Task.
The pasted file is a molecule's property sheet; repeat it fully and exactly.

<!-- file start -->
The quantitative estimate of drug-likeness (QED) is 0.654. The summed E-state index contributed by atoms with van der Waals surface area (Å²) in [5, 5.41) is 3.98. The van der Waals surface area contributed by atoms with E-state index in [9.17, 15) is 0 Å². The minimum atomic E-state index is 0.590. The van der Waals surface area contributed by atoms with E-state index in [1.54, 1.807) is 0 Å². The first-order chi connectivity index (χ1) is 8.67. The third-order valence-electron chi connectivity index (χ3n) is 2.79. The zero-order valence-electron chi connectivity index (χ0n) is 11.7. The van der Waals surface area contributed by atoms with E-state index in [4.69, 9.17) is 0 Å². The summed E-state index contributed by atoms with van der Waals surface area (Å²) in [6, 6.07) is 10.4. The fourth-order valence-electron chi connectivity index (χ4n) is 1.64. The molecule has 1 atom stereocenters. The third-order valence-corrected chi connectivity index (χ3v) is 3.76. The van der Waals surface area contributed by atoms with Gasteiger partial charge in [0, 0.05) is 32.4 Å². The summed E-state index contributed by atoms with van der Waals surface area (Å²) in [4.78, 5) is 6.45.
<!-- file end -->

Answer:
The quantitative estimate of drug-likeness (QED) is 0.654. The summed E-state index contributed by atoms with van der Waals surface area (Å²) in [5, 5.41) is 3.98. The van der Waals surface area contributed by atoms with E-state index in [9.17, 15) is 0 Å². The minimum atomic E-state index is 0.590. The van der Waals surface area contributed by atoms with E-state index in [1.54, 1.807) is 0 Å². The first-order chi connectivity index (χ1) is 8.67. The third-order valence-electron chi connectivity index (χ3n) is 2.79. The zero-order valence-electron chi connectivity index (χ0n) is 11.7. The van der Waals surface area contributed by atoms with E-state index in [4.69, 9.17) is 0 Å². The summed E-state index contributed by atoms with van der Waals surface area (Å²) in [6, 6.07) is 10.4. The fourth-order valence-electron chi connectivity index (χ4n) is 1.64. The molecule has 1 atom stereocenters. The third-order valence-corrected chi connectivity index (χ3v) is 3.76. The van der Waals surface area contributed by atoms with Gasteiger partial charge in [0, 0.05) is 32.4 Å². The summed E-state index contributed by atoms with van der Waals surface area (Å²) in [4.78, 5) is 6.45.